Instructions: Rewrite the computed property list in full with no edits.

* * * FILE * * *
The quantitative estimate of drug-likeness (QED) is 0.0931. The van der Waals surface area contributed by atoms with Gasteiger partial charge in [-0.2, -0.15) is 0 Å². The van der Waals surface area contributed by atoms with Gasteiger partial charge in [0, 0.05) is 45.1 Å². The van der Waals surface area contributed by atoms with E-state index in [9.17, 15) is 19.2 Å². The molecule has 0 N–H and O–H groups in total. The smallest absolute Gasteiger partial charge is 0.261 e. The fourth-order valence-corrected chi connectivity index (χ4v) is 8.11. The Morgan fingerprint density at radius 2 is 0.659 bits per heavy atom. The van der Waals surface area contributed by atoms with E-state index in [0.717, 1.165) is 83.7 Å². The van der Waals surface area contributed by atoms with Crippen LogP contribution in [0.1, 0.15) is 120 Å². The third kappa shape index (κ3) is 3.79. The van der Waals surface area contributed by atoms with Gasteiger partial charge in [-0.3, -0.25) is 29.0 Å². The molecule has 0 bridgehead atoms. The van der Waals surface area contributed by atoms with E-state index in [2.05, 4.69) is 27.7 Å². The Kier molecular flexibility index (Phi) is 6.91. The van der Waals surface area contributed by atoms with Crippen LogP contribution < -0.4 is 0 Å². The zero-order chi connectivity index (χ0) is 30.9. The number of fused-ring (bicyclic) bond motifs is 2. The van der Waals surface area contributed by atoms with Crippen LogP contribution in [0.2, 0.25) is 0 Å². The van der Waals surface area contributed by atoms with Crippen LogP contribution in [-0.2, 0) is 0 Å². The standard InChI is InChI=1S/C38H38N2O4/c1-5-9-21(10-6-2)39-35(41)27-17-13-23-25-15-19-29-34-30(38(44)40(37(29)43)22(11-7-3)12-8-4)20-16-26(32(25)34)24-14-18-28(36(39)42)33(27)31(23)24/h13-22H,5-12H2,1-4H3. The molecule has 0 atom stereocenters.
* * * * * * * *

The quantitative estimate of drug-likeness (QED) is 0.0931. The van der Waals surface area contributed by atoms with Gasteiger partial charge in [-0.2, -0.15) is 0 Å². The van der Waals surface area contributed by atoms with Gasteiger partial charge in [0, 0.05) is 45.1 Å². The van der Waals surface area contributed by atoms with E-state index in [9.17, 15) is 19.2 Å². The molecule has 0 N–H and O–H groups in total. The smallest absolute Gasteiger partial charge is 0.261 e. The fourth-order valence-corrected chi connectivity index (χ4v) is 8.11. The Morgan fingerprint density at radius 2 is 0.659 bits per heavy atom. The van der Waals surface area contributed by atoms with E-state index in [0.717, 1.165) is 83.7 Å². The van der Waals surface area contributed by atoms with Crippen LogP contribution in [0.1, 0.15) is 120 Å². The third kappa shape index (κ3) is 3.79. The van der Waals surface area contributed by atoms with Gasteiger partial charge in [-0.3, -0.25) is 29.0 Å². The molecule has 0 bridgehead atoms. The van der Waals surface area contributed by atoms with E-state index in [2.05, 4.69) is 27.7 Å². The Kier molecular flexibility index (Phi) is 6.91. The van der Waals surface area contributed by atoms with Crippen LogP contribution < -0.4 is 0 Å². The zero-order chi connectivity index (χ0) is 30.9. The number of fused-ring (bicyclic) bond motifs is 2. The van der Waals surface area contributed by atoms with Crippen LogP contribution in [0.2, 0.25) is 0 Å². The van der Waals surface area contributed by atoms with Crippen LogP contribution in [-0.2, 0) is 0 Å². The standard InChI is InChI=1S/C38H38N2O4/c1-5-9-21(10-6-2)39-35(41)27-17-13-23-25-15-19-29-34-30(38(44)40(37(29)43)22(11-7-3)12-8-4)20-16-26(32(25)34)24-14-18-28(36(39)42)33(27)31(23)24/h13-22H,5-12H2,1-4H3. The molecule has 0 atom stereocenters.